Similarly, some conservative countries are oblivious to the performers they send screaming queer to other more gay-friendly countries.
While I’d known that Dana International was Eurovision’s first transgender performer, what I hadn’t known was that she was deliberately named after Ireland’s 1970 winner Dana. What’s ironic about this association is that Dana’s performance was recognisably Catholic-schoolgirl with sickly sweet song that could have come out of the Sound of Music. https://www.youtube.com/watch?v=awhQjT14cdA
Dana…and Dana International
Jordan pointed out that Dana International’s performance is not itself entirely devoid of criticism (note the powerhouse backing vocalist is left to stand to the side to sing since she potentially doesn’t fit the aesthetics) it certainly has its own trajectory that would later be repeated with Conchita.
Politics is always there, and it’s hard to know what’s in and out
While Eurovision is always pushed as being apolitical, that hasn’t proven to be the case when it comes to the competition. While there have been some performances banned for overly political statements, others get through as there’s no set way to state what is in and what is out. For me as a foreigner it’s easy to forget how there was trouble much closer to the UK in the past. When the 1971 Eurovision was in Dublin, the UK deliberately sent an Northern Irish singer in an attempt to counter any terrorism. There were high security measures on guard for the Israeli contingent in the 1980s and 90s (including Dana International, but this was more due to her gender rather than her nationality). More recently, this has taken place between Azerbaijan and Armenia. Armenia’s stepping out of the Baku 2012 competition was hardly surprising. Before that, the two countries had been fighting over some land inhabited by Armenians but by law belonging to the Azerbaijani. In 2009, when a picture of a statue in this said area showed up as part of the Armenia postcard in the semis, Azerbaijan complained and so it was removed for the final. However, Armenia cannily retaliated when it came to the televote.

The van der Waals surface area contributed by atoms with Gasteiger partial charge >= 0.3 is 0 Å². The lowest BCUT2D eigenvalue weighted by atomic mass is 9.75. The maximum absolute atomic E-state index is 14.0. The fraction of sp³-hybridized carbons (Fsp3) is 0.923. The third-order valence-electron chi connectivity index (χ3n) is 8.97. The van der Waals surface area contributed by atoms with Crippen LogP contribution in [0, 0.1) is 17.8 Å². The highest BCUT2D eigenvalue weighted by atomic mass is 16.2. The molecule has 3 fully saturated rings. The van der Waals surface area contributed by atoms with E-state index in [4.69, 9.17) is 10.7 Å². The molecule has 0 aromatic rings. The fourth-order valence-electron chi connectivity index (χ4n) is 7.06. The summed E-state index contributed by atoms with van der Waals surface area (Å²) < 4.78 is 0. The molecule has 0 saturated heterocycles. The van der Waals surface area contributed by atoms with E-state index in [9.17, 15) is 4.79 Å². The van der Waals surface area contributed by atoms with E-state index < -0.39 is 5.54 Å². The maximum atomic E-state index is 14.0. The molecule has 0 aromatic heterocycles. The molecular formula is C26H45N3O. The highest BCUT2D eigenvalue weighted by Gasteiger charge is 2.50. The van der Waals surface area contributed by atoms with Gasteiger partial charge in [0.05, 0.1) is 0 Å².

After this, Azerbaijan interrogated people who’d voted for Armenia using the phone lines, which is a chilling reminder of how seriously some countries take the show.
There are also ongoing questions about voting and possible bribery, which is possibly the reason that this year’s Eurovision made public each country’s judges and how they judged. (Though this now also raises the issue of whether judges really understand their country, given that this year the UK put Poland first and the judges put it last).
Still, sometimes it can be good. Ruslana’s 2004 win for Ukraine win meant that the country suspended visa requirements for EU citizens in preparation for the 2005 hosting: a practice that continues up to this day. (Less fortunately but perhaps more expectedly, Jordan noted that post-Eurovision, while you can go back there, you’re not necessarily going to feel safe there if you’re gay). And Estonia’s win was used by the country to brand Estonia as a Nordic country rather than a Soviet one, and according to Jordan’s own research was seen by some of their politicians as directly contributing to them becoming accepted in the EU.
For anyone interested in more on Eurovision and the politics around it, Jordan’s website and blog are well worth looking at as he writes about Eurovision and politics, particularly relating to Eastern Europe. His thesis has also been repurposed as a book (unfortunately it’s only in hard copy and it has to get sent over from Estonia!) His talk that I attended also went into a lot more detail about things such as how Eurovision has featured different types of camp which I haven’t talked about here, so it’s well worth keeping an eye out if the talks get done again.